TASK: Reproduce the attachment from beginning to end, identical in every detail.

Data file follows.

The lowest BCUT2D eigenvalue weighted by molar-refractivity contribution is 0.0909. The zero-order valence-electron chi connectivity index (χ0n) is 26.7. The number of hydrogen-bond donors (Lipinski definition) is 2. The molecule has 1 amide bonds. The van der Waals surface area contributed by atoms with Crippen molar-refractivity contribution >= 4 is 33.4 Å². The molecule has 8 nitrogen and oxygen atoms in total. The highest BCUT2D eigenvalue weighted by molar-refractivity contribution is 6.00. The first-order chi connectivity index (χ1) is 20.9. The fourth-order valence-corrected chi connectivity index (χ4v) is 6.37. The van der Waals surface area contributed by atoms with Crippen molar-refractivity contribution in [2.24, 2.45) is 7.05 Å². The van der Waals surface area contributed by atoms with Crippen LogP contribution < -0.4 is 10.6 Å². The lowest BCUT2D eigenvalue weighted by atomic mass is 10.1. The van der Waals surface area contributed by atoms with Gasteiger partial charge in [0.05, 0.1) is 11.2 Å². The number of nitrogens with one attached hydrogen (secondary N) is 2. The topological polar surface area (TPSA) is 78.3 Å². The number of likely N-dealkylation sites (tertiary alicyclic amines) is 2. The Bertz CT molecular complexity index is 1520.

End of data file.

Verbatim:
The lowest BCUT2D eigenvalue weighted by molar-refractivity contribution is 0.0909. The zero-order valence-electron chi connectivity index (χ0n) is 26.7. The number of hydrogen-bond donors (Lipinski definition) is 2. The molecule has 1 amide bonds. The van der Waals surface area contributed by atoms with Crippen molar-refractivity contribution >= 4 is 33.4 Å². The molecule has 8 nitrogen and oxygen atoms in total. The highest BCUT2D eigenvalue weighted by molar-refractivity contribution is 6.00. The first-order chi connectivity index (χ1) is 20.9. The fourth-order valence-corrected chi connectivity index (χ4v) is 6.37. The van der Waals surface area contributed by atoms with Crippen molar-refractivity contribution in [2.24, 2.45) is 7.05 Å². The van der Waals surface area contributed by atoms with Crippen LogP contribution < -0.4 is 10.6 Å². The lowest BCUT2D eigenvalue weighted by atomic mass is 10.1. The van der Waals surface area contributed by atoms with Gasteiger partial charge in [0.05, 0.1) is 11.2 Å². The number of nitrogens with one attached hydrogen (secondary N) is 2. The topological polar surface area (TPSA) is 78.3 Å². The number of likely N-dealkylation sites (tertiary alicyclic amines) is 2. The Bertz CT molecular complexity index is 1520.